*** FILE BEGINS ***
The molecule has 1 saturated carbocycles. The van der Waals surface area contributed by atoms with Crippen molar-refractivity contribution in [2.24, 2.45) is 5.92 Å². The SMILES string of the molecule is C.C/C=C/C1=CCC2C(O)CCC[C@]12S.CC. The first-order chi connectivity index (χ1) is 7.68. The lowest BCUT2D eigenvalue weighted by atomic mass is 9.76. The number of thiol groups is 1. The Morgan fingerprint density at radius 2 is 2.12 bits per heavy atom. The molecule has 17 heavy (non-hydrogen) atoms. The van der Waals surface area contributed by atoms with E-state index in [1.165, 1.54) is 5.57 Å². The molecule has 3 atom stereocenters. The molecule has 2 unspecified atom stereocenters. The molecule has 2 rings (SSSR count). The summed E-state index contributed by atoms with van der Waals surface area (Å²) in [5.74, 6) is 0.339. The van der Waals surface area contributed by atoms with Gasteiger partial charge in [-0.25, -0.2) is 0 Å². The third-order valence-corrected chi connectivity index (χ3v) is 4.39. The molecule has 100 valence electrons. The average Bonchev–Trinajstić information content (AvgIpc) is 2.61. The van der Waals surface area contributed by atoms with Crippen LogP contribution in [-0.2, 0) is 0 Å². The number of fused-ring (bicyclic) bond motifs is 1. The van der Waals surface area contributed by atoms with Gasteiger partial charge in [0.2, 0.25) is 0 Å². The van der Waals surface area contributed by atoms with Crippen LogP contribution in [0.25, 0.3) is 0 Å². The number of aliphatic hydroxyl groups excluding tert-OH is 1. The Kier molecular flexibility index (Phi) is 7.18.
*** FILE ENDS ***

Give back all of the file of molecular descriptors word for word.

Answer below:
The molecule has 1 saturated carbocycles. The van der Waals surface area contributed by atoms with Crippen molar-refractivity contribution in [2.24, 2.45) is 5.92 Å². The SMILES string of the molecule is C.C/C=C/C1=CCC2C(O)CCC[C@]12S.CC. The first-order chi connectivity index (χ1) is 7.68. The lowest BCUT2D eigenvalue weighted by atomic mass is 9.76. The number of thiol groups is 1. The Morgan fingerprint density at radius 2 is 2.12 bits per heavy atom. The molecule has 17 heavy (non-hydrogen) atoms. The van der Waals surface area contributed by atoms with E-state index in [1.165, 1.54) is 5.57 Å². The molecule has 3 atom stereocenters. The molecule has 2 unspecified atom stereocenters. The molecule has 2 rings (SSSR count). The summed E-state index contributed by atoms with van der Waals surface area (Å²) in [5.74, 6) is 0.339. The van der Waals surface area contributed by atoms with Gasteiger partial charge in [-0.25, -0.2) is 0 Å². The third-order valence-corrected chi connectivity index (χ3v) is 4.39. The molecule has 100 valence electrons. The average Bonchev–Trinajstić information content (AvgIpc) is 2.61. The van der Waals surface area contributed by atoms with Crippen LogP contribution in [-0.2, 0) is 0 Å². The number of fused-ring (bicyclic) bond motifs is 1. The van der Waals surface area contributed by atoms with Gasteiger partial charge in [0.2, 0.25) is 0 Å². The van der Waals surface area contributed by atoms with Crippen LogP contribution in [0.25, 0.3) is 0 Å². The number of aliphatic hydroxyl groups excluding tert-OH is 1. The Kier molecular flexibility index (Phi) is 7.18.